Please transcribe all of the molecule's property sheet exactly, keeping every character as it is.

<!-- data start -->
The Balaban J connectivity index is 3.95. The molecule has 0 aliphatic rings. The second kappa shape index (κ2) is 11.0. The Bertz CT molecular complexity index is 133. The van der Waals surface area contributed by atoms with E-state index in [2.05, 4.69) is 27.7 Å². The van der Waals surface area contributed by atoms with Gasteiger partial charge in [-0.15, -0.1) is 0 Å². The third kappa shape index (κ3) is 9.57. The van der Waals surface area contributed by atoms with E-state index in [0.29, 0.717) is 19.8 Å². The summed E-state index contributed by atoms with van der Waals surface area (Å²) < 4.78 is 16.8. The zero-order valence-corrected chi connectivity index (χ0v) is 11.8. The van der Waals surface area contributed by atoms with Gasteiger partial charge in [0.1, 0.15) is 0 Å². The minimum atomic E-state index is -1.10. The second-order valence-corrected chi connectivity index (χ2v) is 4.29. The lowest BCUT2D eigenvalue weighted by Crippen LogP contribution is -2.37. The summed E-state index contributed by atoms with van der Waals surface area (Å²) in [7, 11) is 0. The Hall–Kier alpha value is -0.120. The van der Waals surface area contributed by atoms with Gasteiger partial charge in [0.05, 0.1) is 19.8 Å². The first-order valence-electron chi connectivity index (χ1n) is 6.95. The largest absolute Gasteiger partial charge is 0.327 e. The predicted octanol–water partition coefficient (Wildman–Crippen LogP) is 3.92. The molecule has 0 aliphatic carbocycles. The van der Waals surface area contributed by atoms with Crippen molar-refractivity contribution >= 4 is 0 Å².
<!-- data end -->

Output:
The Balaban J connectivity index is 3.95. The molecule has 0 aliphatic rings. The second kappa shape index (κ2) is 11.0. The Bertz CT molecular complexity index is 133. The van der Waals surface area contributed by atoms with E-state index in [2.05, 4.69) is 27.7 Å². The van der Waals surface area contributed by atoms with Gasteiger partial charge in [-0.15, -0.1) is 0 Å². The third kappa shape index (κ3) is 9.57. The van der Waals surface area contributed by atoms with E-state index in [0.29, 0.717) is 19.8 Å². The summed E-state index contributed by atoms with van der Waals surface area (Å²) < 4.78 is 16.8. The zero-order valence-corrected chi connectivity index (χ0v) is 11.8. The van der Waals surface area contributed by atoms with Gasteiger partial charge in [0.1, 0.15) is 0 Å². The minimum atomic E-state index is -1.10. The second-order valence-corrected chi connectivity index (χ2v) is 4.29. The lowest BCUT2D eigenvalue weighted by Crippen LogP contribution is -2.37. The summed E-state index contributed by atoms with van der Waals surface area (Å²) in [7, 11) is 0. The Hall–Kier alpha value is -0.120. The van der Waals surface area contributed by atoms with Gasteiger partial charge in [0.05, 0.1) is 19.8 Å². The first-order valence-electron chi connectivity index (χ1n) is 6.95. The largest absolute Gasteiger partial charge is 0.327 e. The predicted octanol–water partition coefficient (Wildman–Crippen LogP) is 3.92. The molecule has 0 aliphatic carbocycles. The van der Waals surface area contributed by atoms with Crippen molar-refractivity contribution >= 4 is 0 Å².